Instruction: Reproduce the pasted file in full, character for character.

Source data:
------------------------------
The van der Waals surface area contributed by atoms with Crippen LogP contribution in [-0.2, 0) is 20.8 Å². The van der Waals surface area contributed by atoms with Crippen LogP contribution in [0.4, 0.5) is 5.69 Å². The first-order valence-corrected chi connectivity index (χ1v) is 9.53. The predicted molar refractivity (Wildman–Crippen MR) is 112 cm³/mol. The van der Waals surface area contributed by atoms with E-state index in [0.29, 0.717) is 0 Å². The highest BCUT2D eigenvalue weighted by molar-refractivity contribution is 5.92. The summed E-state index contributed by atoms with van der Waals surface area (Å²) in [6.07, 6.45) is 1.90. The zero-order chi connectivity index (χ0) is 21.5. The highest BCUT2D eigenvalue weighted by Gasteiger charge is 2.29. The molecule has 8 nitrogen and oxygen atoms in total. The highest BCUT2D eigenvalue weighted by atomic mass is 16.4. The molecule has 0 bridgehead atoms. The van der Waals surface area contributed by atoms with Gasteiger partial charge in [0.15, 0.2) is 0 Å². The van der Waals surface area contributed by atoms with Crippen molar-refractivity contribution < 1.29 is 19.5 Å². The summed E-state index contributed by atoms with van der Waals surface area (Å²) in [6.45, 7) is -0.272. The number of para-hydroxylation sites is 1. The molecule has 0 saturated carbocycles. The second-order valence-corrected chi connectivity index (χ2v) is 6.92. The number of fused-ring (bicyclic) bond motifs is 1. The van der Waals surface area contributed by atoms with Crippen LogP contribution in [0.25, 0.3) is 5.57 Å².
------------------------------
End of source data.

The van der Waals surface area contributed by atoms with Crippen LogP contribution in [-0.2, 0) is 20.8 Å². The van der Waals surface area contributed by atoms with Crippen LogP contribution in [0.4, 0.5) is 5.69 Å². The first-order valence-corrected chi connectivity index (χ1v) is 9.53. The predicted molar refractivity (Wildman–Crippen MR) is 112 cm³/mol. The van der Waals surface area contributed by atoms with E-state index in [0.29, 0.717) is 0 Å². The highest BCUT2D eigenvalue weighted by molar-refractivity contribution is 5.92. The summed E-state index contributed by atoms with van der Waals surface area (Å²) in [6.07, 6.45) is 1.90. The zero-order chi connectivity index (χ0) is 21.5. The highest BCUT2D eigenvalue weighted by Gasteiger charge is 2.29. The molecule has 8 nitrogen and oxygen atoms in total. The highest BCUT2D eigenvalue weighted by atomic mass is 16.4. The molecule has 0 bridgehead atoms. The van der Waals surface area contributed by atoms with Gasteiger partial charge in [0.15, 0.2) is 0 Å². The van der Waals surface area contributed by atoms with Crippen molar-refractivity contribution < 1.29 is 19.5 Å². The summed E-state index contributed by atoms with van der Waals surface area (Å²) in [6.45, 7) is -0.272. The number of para-hydroxylation sites is 1. The molecule has 0 saturated carbocycles. The second-order valence-corrected chi connectivity index (χ2v) is 6.92. The number of fused-ring (bicyclic) bond motifs is 1. The van der Waals surface area contributed by atoms with Crippen LogP contribution in [0.25, 0.3) is 5.57 Å².